An ACC loophole is preventing victims of child sexual abuse from qualifying for weekly compensation.
Under ACC, a person is entitled to ‘Loss of Potential Earnings’ cover for personal injuries sustained before the age of 18 prohibiting or hindering work.
However the Accident Compensation Act 2001 states a person’s mental injury is deemed to occur on the date they first ‘received treatment for your mental injury’.
It means that unless a child comes forward before they turn 18, they are ineligible for the LOPE payments, as the abuse technically happened when they first asked for help as an adult.
1 NEWS has spoken to a woman struggling to establish her claim as she was in her 30s when she started seeking help.
She told 1 NEWS the legislation made her feel it was her own fault for not coming forward sooner.
“I felt that I was being blamed as a child, that it was my fault for not seeking help even though I did try. I did try. I had tried to seek help from my parents, from a teacher, but even as a teenager my mother was always with me. I couldn’t tell the doctor out of fear.”
It can take child victims years to acknowledge their abuse, she said, but some are also scared to speak up at the time.
“Fear of not being believed, fear of being hurt again, fear of nothing being done and it just keeps happening.”
John Miller, a lawyer specialising in ACC, called the legislation "dreadful", hindering victims instead of helping them.
“If you're sexually abused as a child sometimes you can't complain. Sometimes it’ll be in their 20s or 30s before they do. They (ACC) say ‘no, it happened when you were 35 legally’. It’s absolute nonsense.”
He said there is no justification for the legislation’s loophole.
“The whole of ACC for victims is re-victimisation. Sexual abuse victims, particularly children, are treated abominably.”
ACC responded to 1 NEWS’ questions about the legislation via statement and said, "We do offer fully-funded support and treatment for survivors of sexual abuse or assault."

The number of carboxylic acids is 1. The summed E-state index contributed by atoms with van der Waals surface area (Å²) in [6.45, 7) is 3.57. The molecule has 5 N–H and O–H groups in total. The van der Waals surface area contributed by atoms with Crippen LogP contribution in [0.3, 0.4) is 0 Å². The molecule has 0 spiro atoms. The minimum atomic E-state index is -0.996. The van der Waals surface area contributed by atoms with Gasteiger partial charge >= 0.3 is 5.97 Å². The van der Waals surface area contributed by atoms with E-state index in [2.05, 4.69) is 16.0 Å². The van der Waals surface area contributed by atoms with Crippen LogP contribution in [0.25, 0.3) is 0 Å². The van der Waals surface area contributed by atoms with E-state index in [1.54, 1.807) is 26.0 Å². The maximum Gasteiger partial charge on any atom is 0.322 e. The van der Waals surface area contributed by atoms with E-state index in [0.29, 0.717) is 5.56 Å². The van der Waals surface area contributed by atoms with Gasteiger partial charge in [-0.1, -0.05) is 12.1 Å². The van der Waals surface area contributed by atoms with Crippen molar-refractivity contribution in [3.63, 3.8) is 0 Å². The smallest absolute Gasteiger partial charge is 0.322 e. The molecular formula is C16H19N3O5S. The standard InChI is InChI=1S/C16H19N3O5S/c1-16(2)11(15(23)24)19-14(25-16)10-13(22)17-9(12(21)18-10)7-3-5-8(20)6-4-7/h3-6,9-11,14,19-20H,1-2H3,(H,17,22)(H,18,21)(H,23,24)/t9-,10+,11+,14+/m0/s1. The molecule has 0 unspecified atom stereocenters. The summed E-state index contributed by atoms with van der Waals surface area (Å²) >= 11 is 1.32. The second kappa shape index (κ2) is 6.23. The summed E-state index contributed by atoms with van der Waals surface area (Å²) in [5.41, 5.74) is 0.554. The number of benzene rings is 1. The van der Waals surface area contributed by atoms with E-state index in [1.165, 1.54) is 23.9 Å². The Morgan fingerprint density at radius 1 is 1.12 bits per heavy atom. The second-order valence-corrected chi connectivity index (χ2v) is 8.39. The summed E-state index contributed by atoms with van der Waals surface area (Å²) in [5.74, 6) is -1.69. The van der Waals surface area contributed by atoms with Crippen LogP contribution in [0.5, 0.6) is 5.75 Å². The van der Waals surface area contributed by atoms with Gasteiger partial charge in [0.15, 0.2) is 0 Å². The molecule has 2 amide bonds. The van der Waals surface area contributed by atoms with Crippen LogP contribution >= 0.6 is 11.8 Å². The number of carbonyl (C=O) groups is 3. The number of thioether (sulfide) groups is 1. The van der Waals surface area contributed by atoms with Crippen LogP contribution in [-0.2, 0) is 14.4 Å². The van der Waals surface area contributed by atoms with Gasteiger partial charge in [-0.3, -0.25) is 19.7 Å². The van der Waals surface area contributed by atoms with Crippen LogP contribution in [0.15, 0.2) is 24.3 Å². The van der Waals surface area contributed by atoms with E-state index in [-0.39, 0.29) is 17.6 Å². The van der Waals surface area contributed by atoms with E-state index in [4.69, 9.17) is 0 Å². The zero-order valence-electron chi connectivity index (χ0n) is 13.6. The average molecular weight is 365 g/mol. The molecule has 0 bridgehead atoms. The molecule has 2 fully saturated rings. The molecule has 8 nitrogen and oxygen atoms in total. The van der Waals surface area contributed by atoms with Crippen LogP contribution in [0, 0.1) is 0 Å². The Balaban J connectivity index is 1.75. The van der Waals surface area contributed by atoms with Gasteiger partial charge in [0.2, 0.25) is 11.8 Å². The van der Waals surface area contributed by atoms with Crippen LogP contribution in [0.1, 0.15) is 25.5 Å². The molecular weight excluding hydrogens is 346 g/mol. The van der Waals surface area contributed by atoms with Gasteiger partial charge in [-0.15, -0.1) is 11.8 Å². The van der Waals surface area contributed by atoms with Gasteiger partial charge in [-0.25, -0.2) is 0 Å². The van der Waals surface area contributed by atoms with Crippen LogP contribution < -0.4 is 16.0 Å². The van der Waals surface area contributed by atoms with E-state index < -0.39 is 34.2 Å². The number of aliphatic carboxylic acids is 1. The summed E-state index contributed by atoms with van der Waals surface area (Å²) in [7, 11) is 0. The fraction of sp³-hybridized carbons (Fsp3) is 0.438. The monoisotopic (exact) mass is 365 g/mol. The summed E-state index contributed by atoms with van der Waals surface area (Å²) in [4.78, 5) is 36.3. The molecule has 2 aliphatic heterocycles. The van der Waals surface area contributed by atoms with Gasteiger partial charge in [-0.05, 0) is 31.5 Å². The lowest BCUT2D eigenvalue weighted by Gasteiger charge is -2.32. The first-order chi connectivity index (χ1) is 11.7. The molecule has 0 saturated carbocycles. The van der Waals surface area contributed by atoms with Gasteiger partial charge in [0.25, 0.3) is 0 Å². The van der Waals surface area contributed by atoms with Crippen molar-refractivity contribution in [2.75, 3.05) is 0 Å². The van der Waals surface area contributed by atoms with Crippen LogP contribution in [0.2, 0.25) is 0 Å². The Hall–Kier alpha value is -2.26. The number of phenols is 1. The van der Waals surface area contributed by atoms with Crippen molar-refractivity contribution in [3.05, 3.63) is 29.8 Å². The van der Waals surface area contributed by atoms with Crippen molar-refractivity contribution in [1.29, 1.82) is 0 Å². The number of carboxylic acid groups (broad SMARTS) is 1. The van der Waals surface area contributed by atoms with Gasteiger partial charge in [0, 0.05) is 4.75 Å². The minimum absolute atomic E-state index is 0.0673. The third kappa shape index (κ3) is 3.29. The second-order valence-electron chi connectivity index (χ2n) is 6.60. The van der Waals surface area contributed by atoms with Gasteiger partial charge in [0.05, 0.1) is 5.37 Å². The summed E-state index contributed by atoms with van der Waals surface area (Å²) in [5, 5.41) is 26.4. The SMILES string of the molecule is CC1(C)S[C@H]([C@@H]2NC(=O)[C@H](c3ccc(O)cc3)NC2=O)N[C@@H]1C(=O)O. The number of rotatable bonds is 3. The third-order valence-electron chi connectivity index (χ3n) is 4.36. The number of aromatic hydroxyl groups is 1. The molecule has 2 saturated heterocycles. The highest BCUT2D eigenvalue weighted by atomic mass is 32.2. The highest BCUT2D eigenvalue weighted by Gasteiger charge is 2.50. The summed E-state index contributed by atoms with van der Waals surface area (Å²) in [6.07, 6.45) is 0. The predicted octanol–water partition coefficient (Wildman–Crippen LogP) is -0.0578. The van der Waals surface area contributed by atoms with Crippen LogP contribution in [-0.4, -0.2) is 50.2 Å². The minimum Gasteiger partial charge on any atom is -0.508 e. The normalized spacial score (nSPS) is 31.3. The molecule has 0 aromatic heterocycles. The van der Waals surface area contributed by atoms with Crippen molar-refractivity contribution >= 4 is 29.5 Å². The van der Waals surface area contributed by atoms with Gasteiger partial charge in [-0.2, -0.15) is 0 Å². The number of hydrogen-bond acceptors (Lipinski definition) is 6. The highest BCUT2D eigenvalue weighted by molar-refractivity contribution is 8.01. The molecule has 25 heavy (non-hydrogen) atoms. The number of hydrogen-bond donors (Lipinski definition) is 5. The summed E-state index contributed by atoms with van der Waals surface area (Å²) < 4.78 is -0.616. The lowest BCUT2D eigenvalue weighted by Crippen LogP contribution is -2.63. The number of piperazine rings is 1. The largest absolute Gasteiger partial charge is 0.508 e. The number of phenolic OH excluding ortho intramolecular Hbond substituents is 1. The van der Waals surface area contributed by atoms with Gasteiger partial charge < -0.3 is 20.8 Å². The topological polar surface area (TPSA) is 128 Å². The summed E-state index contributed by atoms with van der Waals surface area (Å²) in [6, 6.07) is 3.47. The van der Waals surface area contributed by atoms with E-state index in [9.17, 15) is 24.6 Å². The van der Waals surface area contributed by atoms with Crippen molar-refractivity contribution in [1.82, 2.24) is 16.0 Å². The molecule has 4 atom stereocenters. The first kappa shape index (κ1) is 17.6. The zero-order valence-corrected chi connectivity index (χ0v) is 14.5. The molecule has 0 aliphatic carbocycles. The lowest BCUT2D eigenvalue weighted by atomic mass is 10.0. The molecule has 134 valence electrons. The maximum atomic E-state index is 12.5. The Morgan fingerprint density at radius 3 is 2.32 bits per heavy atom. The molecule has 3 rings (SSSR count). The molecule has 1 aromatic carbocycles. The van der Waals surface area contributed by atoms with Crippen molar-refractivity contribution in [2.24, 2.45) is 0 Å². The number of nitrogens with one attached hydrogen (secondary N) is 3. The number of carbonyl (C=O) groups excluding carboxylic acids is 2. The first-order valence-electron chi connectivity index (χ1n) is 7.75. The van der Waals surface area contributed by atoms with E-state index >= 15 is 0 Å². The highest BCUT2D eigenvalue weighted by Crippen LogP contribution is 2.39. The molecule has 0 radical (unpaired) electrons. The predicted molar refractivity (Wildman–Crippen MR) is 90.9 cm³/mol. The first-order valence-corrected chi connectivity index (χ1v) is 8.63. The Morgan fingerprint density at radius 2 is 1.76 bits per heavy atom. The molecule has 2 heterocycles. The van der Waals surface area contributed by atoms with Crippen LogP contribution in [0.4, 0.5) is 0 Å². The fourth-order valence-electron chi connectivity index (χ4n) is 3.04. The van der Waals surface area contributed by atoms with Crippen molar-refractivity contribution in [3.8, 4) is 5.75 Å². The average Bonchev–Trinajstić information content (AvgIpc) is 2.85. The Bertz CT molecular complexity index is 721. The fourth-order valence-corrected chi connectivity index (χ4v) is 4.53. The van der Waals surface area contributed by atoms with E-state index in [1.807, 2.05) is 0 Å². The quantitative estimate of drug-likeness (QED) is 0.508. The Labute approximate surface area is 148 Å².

"This support is available for survivors of all ages and people can seek help from us at any time following the incident. Even before having their claim assessed for cover, survivors can access fully-funded therapy and whānau support. For adult survivors (or child survivors once they reach adulthood) other entitlements may include weekly compensation for time off work."
The Ministry of Business, Innovation, and Employment (MBIE) is responsible for ACC’s legislation and said the system is designed to help people recover from injuries and getting them back to work as soon as possible.
However, for some victims, their abuse is so severe, work is not an option.
“I got my first job as a teenager which involved working around men. I couldn’t cope, I lasted days. As I got older I tried several different jobs and it didn’t work out. I couldn’t cope. I only had a few hours twice a week and I couldn’t even cope with that. It was horrendous for me,” an adult survivor told 1 NEWS.
The victim, who wished to remain anonymous, wants the legislation to be amended so that victims aren’t made to feel responsible for not coming forward sooner.
“I want it changed. If not to help me, to help the multitude of children that are being abused. It’s having a profound affect on their adult life and I want it to change for them.”